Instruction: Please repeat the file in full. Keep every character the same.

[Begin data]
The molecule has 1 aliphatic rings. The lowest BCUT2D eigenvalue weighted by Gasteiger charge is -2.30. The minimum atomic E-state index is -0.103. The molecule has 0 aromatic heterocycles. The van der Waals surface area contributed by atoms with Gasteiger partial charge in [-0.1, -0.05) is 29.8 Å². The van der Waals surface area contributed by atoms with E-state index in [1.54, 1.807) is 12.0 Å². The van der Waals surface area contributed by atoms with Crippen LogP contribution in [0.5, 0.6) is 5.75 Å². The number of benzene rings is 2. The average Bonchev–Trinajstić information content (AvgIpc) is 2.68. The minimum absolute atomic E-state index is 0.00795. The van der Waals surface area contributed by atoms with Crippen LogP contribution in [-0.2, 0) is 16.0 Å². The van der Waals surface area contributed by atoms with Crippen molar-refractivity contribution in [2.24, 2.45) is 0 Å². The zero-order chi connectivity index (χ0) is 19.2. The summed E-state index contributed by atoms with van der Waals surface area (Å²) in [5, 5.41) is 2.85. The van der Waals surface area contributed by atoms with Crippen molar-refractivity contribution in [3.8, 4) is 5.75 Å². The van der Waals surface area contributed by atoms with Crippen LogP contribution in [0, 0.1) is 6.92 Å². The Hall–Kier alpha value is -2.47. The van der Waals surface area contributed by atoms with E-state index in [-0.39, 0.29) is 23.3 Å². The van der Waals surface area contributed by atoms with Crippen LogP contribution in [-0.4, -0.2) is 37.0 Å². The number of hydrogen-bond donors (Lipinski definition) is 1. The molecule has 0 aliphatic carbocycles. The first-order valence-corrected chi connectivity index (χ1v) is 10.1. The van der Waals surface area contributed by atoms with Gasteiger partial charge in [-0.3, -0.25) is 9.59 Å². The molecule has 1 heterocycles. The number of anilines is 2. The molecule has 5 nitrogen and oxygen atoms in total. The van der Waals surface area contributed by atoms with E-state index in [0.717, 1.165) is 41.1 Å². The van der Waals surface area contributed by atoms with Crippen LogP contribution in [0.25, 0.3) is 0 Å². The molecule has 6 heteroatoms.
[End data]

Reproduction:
The molecule has 1 aliphatic rings. The lowest BCUT2D eigenvalue weighted by Gasteiger charge is -2.30. The minimum atomic E-state index is -0.103. The molecule has 0 aromatic heterocycles. The van der Waals surface area contributed by atoms with Gasteiger partial charge in [-0.1, -0.05) is 29.8 Å². The van der Waals surface area contributed by atoms with E-state index in [1.54, 1.807) is 12.0 Å². The van der Waals surface area contributed by atoms with Crippen LogP contribution in [0.5, 0.6) is 5.75 Å². The number of benzene rings is 2. The average Bonchev–Trinajstić information content (AvgIpc) is 2.68. The minimum absolute atomic E-state index is 0.00795. The van der Waals surface area contributed by atoms with Crippen LogP contribution in [-0.2, 0) is 16.0 Å². The van der Waals surface area contributed by atoms with Crippen molar-refractivity contribution in [2.24, 2.45) is 0 Å². The zero-order chi connectivity index (χ0) is 19.2. The summed E-state index contributed by atoms with van der Waals surface area (Å²) in [5, 5.41) is 2.85. The van der Waals surface area contributed by atoms with Crippen molar-refractivity contribution in [3.8, 4) is 5.75 Å². The van der Waals surface area contributed by atoms with Crippen LogP contribution in [0, 0.1) is 6.92 Å². The Hall–Kier alpha value is -2.47. The van der Waals surface area contributed by atoms with E-state index in [-0.39, 0.29) is 23.3 Å². The van der Waals surface area contributed by atoms with Crippen LogP contribution in [-0.4, -0.2) is 37.0 Å². The number of hydrogen-bond donors (Lipinski definition) is 1. The molecule has 0 aliphatic carbocycles. The first-order valence-corrected chi connectivity index (χ1v) is 10.1. The van der Waals surface area contributed by atoms with Gasteiger partial charge in [-0.3, -0.25) is 9.59 Å². The molecule has 1 heterocycles. The number of anilines is 2. The molecule has 5 nitrogen and oxygen atoms in total. The van der Waals surface area contributed by atoms with E-state index in [0.717, 1.165) is 41.1 Å². The van der Waals surface area contributed by atoms with Crippen LogP contribution in [0.25, 0.3) is 0 Å². The molecule has 6 heteroatoms.